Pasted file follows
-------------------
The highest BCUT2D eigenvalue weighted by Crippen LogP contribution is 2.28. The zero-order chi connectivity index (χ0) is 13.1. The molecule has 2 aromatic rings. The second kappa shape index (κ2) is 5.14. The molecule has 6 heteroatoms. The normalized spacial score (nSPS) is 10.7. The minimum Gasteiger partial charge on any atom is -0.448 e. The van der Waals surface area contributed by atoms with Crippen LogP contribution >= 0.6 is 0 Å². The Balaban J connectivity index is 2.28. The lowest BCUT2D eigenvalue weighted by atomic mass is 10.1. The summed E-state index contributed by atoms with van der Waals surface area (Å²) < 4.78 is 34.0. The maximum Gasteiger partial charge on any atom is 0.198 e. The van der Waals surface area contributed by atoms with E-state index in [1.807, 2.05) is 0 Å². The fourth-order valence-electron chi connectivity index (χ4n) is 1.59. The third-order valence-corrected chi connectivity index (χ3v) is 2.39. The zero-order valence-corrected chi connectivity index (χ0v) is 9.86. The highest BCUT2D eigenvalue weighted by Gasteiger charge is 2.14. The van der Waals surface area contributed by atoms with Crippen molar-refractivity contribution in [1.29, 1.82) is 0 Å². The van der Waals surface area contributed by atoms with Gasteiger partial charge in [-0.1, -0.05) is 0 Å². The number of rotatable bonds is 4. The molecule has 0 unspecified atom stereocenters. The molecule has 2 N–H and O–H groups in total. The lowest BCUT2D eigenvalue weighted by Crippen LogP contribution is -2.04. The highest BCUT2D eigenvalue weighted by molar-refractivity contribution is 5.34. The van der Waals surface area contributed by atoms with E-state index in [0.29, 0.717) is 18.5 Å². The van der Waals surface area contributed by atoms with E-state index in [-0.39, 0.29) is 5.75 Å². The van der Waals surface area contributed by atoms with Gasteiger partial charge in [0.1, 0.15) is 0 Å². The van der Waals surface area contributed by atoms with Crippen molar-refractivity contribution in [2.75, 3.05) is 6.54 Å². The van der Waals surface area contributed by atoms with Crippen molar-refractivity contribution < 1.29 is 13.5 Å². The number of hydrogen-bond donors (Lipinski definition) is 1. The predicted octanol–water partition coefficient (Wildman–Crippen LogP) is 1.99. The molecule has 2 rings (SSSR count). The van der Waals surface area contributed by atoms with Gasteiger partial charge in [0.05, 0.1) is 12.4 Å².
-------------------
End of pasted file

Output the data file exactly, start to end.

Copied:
The highest BCUT2D eigenvalue weighted by Crippen LogP contribution is 2.28. The zero-order chi connectivity index (χ0) is 13.1. The molecule has 2 aromatic rings. The second kappa shape index (κ2) is 5.14. The molecule has 6 heteroatoms. The normalized spacial score (nSPS) is 10.7. The minimum Gasteiger partial charge on any atom is -0.448 e. The van der Waals surface area contributed by atoms with Crippen LogP contribution >= 0.6 is 0 Å². The Balaban J connectivity index is 2.28. The lowest BCUT2D eigenvalue weighted by atomic mass is 10.1. The summed E-state index contributed by atoms with van der Waals surface area (Å²) < 4.78 is 34.0. The maximum Gasteiger partial charge on any atom is 0.198 e. The van der Waals surface area contributed by atoms with E-state index in [1.807, 2.05) is 0 Å². The fourth-order valence-electron chi connectivity index (χ4n) is 1.59. The third-order valence-corrected chi connectivity index (χ3v) is 2.39. The zero-order valence-corrected chi connectivity index (χ0v) is 9.86. The highest BCUT2D eigenvalue weighted by Gasteiger charge is 2.14. The van der Waals surface area contributed by atoms with Crippen molar-refractivity contribution in [1.29, 1.82) is 0 Å². The van der Waals surface area contributed by atoms with Gasteiger partial charge in [-0.1, -0.05) is 0 Å². The number of rotatable bonds is 4. The molecule has 0 unspecified atom stereocenters. The molecule has 2 N–H and O–H groups in total. The lowest BCUT2D eigenvalue weighted by Crippen LogP contribution is -2.04. The highest BCUT2D eigenvalue weighted by molar-refractivity contribution is 5.34. The van der Waals surface area contributed by atoms with E-state index in [0.29, 0.717) is 18.5 Å². The van der Waals surface area contributed by atoms with E-state index in [-0.39, 0.29) is 5.75 Å². The van der Waals surface area contributed by atoms with Gasteiger partial charge in [0.1, 0.15) is 0 Å². The van der Waals surface area contributed by atoms with Crippen molar-refractivity contribution in [2.75, 3.05) is 6.54 Å². The van der Waals surface area contributed by atoms with Crippen molar-refractivity contribution < 1.29 is 13.5 Å². The number of hydrogen-bond donors (Lipinski definition) is 1. The predicted octanol–water partition coefficient (Wildman–Crippen LogP) is 1.99. The molecule has 2 rings (SSSR count). The van der Waals surface area contributed by atoms with Gasteiger partial charge in [0.05, 0.1) is 12.4 Å².